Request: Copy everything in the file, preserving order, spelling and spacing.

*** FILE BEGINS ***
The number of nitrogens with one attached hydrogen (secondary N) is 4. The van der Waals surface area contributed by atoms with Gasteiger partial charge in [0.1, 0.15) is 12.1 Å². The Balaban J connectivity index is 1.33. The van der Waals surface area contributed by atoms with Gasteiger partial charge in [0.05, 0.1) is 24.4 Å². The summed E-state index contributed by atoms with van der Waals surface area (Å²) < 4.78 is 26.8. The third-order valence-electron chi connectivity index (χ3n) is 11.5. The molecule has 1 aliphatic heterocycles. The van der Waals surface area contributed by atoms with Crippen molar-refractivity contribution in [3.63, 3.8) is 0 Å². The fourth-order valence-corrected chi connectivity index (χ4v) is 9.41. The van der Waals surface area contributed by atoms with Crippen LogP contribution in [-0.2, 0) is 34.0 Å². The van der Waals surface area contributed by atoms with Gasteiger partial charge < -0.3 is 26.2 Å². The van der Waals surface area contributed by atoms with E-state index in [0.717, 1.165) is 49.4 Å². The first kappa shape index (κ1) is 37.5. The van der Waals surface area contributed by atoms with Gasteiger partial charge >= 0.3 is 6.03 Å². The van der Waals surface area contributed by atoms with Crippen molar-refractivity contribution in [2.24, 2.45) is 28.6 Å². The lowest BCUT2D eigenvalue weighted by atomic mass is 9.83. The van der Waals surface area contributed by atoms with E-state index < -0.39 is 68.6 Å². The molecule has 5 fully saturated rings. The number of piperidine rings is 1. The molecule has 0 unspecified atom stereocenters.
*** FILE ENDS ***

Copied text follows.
The number of nitrogens with one attached hydrogen (secondary N) is 4. The van der Waals surface area contributed by atoms with Gasteiger partial charge in [0.1, 0.15) is 12.1 Å². The Balaban J connectivity index is 1.33. The van der Waals surface area contributed by atoms with Gasteiger partial charge in [0.05, 0.1) is 24.4 Å². The summed E-state index contributed by atoms with van der Waals surface area (Å²) < 4.78 is 26.8. The third-order valence-electron chi connectivity index (χ3n) is 11.5. The molecule has 1 aliphatic heterocycles. The van der Waals surface area contributed by atoms with Crippen molar-refractivity contribution in [3.63, 3.8) is 0 Å². The fourth-order valence-corrected chi connectivity index (χ4v) is 9.41. The van der Waals surface area contributed by atoms with Crippen LogP contribution in [-0.2, 0) is 34.0 Å². The van der Waals surface area contributed by atoms with Gasteiger partial charge < -0.3 is 26.2 Å². The van der Waals surface area contributed by atoms with E-state index in [0.717, 1.165) is 49.4 Å². The first kappa shape index (κ1) is 37.5. The van der Waals surface area contributed by atoms with Gasteiger partial charge >= 0.3 is 6.03 Å². The van der Waals surface area contributed by atoms with Crippen molar-refractivity contribution in [2.24, 2.45) is 28.6 Å². The lowest BCUT2D eigenvalue weighted by atomic mass is 9.83. The van der Waals surface area contributed by atoms with E-state index < -0.39 is 68.6 Å². The molecule has 5 fully saturated rings. The number of piperidine rings is 1. The molecule has 0 unspecified atom stereocenters.